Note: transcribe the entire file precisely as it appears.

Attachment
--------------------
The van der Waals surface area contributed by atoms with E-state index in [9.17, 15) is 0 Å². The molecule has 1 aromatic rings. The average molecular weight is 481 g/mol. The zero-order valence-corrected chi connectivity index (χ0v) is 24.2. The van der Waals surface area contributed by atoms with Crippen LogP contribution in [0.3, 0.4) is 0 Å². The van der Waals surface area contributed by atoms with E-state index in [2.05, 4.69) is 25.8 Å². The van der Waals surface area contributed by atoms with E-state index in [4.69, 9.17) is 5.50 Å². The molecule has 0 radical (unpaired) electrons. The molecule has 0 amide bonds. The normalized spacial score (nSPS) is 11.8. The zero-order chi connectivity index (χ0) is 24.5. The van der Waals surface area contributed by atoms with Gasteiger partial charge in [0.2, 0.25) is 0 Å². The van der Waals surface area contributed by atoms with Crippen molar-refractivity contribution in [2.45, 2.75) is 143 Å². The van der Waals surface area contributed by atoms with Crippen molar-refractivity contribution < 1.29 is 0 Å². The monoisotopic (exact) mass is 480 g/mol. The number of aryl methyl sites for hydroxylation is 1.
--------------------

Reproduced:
The van der Waals surface area contributed by atoms with E-state index in [9.17, 15) is 0 Å². The molecule has 1 aromatic rings. The average molecular weight is 481 g/mol. The zero-order valence-corrected chi connectivity index (χ0v) is 24.2. The van der Waals surface area contributed by atoms with Crippen LogP contribution in [0.3, 0.4) is 0 Å². The van der Waals surface area contributed by atoms with E-state index in [2.05, 4.69) is 25.8 Å². The van der Waals surface area contributed by atoms with E-state index in [4.69, 9.17) is 5.50 Å². The molecule has 0 radical (unpaired) electrons. The molecule has 0 amide bonds. The normalized spacial score (nSPS) is 11.8. The zero-order chi connectivity index (χ0) is 24.5. The van der Waals surface area contributed by atoms with Gasteiger partial charge in [0.2, 0.25) is 0 Å². The van der Waals surface area contributed by atoms with Crippen molar-refractivity contribution in [2.45, 2.75) is 143 Å². The van der Waals surface area contributed by atoms with Crippen molar-refractivity contribution < 1.29 is 0 Å². The monoisotopic (exact) mass is 480 g/mol. The number of aryl methyl sites for hydroxylation is 1.